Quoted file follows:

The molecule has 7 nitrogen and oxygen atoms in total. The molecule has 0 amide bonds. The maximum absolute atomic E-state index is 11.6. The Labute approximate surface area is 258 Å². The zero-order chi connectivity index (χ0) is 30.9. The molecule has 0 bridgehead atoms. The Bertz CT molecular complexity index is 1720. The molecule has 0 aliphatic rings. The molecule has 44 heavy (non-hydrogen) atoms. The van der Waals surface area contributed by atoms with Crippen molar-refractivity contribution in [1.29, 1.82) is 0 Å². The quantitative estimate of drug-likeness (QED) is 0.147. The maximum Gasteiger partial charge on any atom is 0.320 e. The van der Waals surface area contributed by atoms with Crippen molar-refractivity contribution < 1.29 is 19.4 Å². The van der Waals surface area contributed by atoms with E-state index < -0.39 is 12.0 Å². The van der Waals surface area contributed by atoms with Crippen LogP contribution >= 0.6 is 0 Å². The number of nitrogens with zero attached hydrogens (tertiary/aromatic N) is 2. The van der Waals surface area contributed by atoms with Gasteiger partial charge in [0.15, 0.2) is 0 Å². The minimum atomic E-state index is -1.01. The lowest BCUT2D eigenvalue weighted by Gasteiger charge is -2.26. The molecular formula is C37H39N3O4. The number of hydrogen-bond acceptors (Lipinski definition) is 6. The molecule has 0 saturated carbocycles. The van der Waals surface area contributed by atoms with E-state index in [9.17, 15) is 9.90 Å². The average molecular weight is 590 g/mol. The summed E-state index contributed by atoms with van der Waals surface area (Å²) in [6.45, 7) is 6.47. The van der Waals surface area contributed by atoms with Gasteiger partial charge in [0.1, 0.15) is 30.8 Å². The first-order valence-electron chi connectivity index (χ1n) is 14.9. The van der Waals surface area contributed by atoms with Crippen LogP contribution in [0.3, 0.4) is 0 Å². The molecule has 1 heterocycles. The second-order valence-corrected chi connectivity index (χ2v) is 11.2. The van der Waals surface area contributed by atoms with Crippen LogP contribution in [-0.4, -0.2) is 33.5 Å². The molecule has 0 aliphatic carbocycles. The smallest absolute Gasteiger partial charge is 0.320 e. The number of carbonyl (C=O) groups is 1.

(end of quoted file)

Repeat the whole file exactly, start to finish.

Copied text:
The molecule has 7 nitrogen and oxygen atoms in total. The molecule has 0 amide bonds. The maximum absolute atomic E-state index is 11.6. The Labute approximate surface area is 258 Å². The zero-order chi connectivity index (χ0) is 30.9. The molecule has 0 bridgehead atoms. The Bertz CT molecular complexity index is 1720. The molecule has 0 aliphatic rings. The molecule has 44 heavy (non-hydrogen) atoms. The van der Waals surface area contributed by atoms with Crippen molar-refractivity contribution in [1.29, 1.82) is 0 Å². The quantitative estimate of drug-likeness (QED) is 0.147. The maximum Gasteiger partial charge on any atom is 0.320 e. The van der Waals surface area contributed by atoms with Crippen molar-refractivity contribution < 1.29 is 19.4 Å². The van der Waals surface area contributed by atoms with E-state index < -0.39 is 12.0 Å². The van der Waals surface area contributed by atoms with Crippen LogP contribution >= 0.6 is 0 Å². The number of nitrogens with zero attached hydrogens (tertiary/aromatic N) is 2. The van der Waals surface area contributed by atoms with Gasteiger partial charge in [0.15, 0.2) is 0 Å². The minimum atomic E-state index is -1.01. The lowest BCUT2D eigenvalue weighted by Gasteiger charge is -2.26. The molecular formula is C37H39N3O4. The number of hydrogen-bond acceptors (Lipinski definition) is 6. The molecule has 0 saturated carbocycles. The van der Waals surface area contributed by atoms with E-state index in [9.17, 15) is 9.90 Å². The average molecular weight is 590 g/mol. The summed E-state index contributed by atoms with van der Waals surface area (Å²) in [6.45, 7) is 6.47. The van der Waals surface area contributed by atoms with Gasteiger partial charge in [0.1, 0.15) is 30.8 Å². The first-order valence-electron chi connectivity index (χ1n) is 14.9. The van der Waals surface area contributed by atoms with Crippen LogP contribution in [0.3, 0.4) is 0 Å². The molecule has 1 heterocycles. The second-order valence-corrected chi connectivity index (χ2v) is 11.2. The van der Waals surface area contributed by atoms with Crippen LogP contribution in [-0.4, -0.2) is 33.5 Å². The molecule has 0 aliphatic carbocycles. The smallest absolute Gasteiger partial charge is 0.320 e. The number of carbonyl (C=O) groups is 1.